Where Buber extends his thinking to come closest to our enterprise as architects – which then could be defined as the task to imbue the world of merely experienced things and places with the latent potential to become a relational presence for us – is in his attempt at a philosophical anthropology of art, most clearly articulated in his book Der Mensch und sein Gebild [4] (Man and his Artistic Figuration) although first already hinted at in his Urdistanz und Beziehung (Original Distance and Relation). Humans distance themselves from the things they put to their use, and thus push them into an independent existence – this is certainly true for architecture understood as a functional art. This distancing, however, creates the concomitant urge to reconnect, a desire to enter a personal relation with these distanced things. Use and possession are not sufficient any more, things have to re-enter our world in another way: by imbuing them with a vision that gives a perceivable form and expression to this relation. “Perception pulls out of our existence the world that we need; but vision, and led by it, art, urges us to go beyond what we need and turns the superfluous (better literally: overflowing) into the necessary.” [5] This is equally true for architecture if we understand it as a functional art. The work of art, in Buber’s thinking, does not seek to express a pre-existing condition, but rather is testimony of a relational event, originating in and indeed constituted by the very act of figurative discovery

In the process of becoming human, according to Buber, there gradually appear two closely related characteristics of the human person: the dissatisfaction with the reduction to what is needed, and the desire for a complete relation of perfection and consummation. This desire opens the gates into the spaces of four potentialities to pursue this quest: knowledge, love, art, and faith. They all are capable to counteract our alienation from the world, and they all show an inherent tendency to strive toward the ideal of a complete and perfect relation: in the way we understand the world, in the way we relate to our fellow human beings, in the world of our senses and our bodies, in our desire for oneness with God.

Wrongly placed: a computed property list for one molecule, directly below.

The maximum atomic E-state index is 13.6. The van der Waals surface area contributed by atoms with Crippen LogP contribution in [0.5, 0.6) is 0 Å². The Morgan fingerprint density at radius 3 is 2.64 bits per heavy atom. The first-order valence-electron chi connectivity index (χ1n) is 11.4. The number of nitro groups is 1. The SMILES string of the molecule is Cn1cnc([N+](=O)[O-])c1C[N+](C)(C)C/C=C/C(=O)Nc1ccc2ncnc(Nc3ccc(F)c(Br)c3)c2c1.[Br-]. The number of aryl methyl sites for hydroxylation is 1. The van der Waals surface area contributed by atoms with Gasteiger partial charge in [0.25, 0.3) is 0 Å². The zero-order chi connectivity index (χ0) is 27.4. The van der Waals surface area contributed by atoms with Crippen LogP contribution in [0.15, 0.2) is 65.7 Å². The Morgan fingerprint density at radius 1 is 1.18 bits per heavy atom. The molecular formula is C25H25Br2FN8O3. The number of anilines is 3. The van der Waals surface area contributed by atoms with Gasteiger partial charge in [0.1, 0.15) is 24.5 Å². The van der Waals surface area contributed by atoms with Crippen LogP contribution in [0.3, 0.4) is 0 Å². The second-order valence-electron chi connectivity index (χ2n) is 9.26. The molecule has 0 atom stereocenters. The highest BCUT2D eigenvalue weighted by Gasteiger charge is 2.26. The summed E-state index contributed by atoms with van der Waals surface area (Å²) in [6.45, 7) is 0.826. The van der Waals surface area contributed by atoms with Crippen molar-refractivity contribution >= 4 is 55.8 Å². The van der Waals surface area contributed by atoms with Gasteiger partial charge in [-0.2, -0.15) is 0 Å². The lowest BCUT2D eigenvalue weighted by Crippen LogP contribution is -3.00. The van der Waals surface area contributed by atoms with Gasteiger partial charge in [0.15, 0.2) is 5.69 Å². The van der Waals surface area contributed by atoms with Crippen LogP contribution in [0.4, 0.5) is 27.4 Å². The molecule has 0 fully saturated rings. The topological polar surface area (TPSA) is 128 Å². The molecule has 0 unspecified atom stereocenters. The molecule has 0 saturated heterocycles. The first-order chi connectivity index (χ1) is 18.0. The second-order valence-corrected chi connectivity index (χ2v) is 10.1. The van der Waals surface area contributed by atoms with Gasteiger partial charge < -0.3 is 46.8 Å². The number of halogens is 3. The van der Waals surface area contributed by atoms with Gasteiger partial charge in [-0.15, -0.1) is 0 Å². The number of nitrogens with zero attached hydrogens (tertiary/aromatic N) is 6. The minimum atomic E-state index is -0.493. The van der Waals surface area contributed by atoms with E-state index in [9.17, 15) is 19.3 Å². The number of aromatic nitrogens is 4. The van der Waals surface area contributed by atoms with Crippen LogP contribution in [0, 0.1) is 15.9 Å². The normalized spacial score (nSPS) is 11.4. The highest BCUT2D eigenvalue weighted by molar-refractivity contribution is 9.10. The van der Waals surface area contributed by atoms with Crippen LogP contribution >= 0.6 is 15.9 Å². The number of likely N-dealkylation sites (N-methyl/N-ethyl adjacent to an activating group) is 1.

Clearly architecture is different from “pure” art in that it always is built upon a utilitarian substrate, in that it is always the result of collaborative work, and in that it always occupies public space. It is not simply testimony of a personal relational event. In its best manifestations it is the collective work of many over time: Iktinos and Kallikrates were able to achieve the perfection of the Parthenon only by standing on the shoulders of generations of like-minded builders and craftsmen before them and beautiful cities were not built by one person or in a day. At the same time, however, in our most admired examples of authenticity in architecture, whether in the vernacular or classical traditions, or in the work of thoughtful, sensitive, and inspired individuals, it seems to be the I-You relationship, the true dialogue its originators were able to enter with a place, with materials and their proper assembly, and with the future human inhabitants, that led to a quality of wholeness, consummation, and perfection, and to the reverence we feel for them. “And in perfection we find the origin.” [6][7]

[1] Martin Buber, Urdistanz und Beziehung, Heidelberg: Verlag Lambert Schneider, 1978, p. 24. (my translation)            

[2] Martin Buber, Ich und Du, Heidelberg: Verlag Lambert Schneider, 1974, pp. 30-31                

[3] Architecture, Culture, and Spirituality Symposium                                                              1 of 1

[4] Martin Buber, Der Mensch und sein Gebild, Heidelberg: Verlag Lambert Schneider, 1955.

[5] Ibid. 1955, p. 38. (my translation)

[6] Ibid., 1955, p. 53. (my translation)

[7] Architecture, Culture, and Spirituality Symposium                                                              2 of 2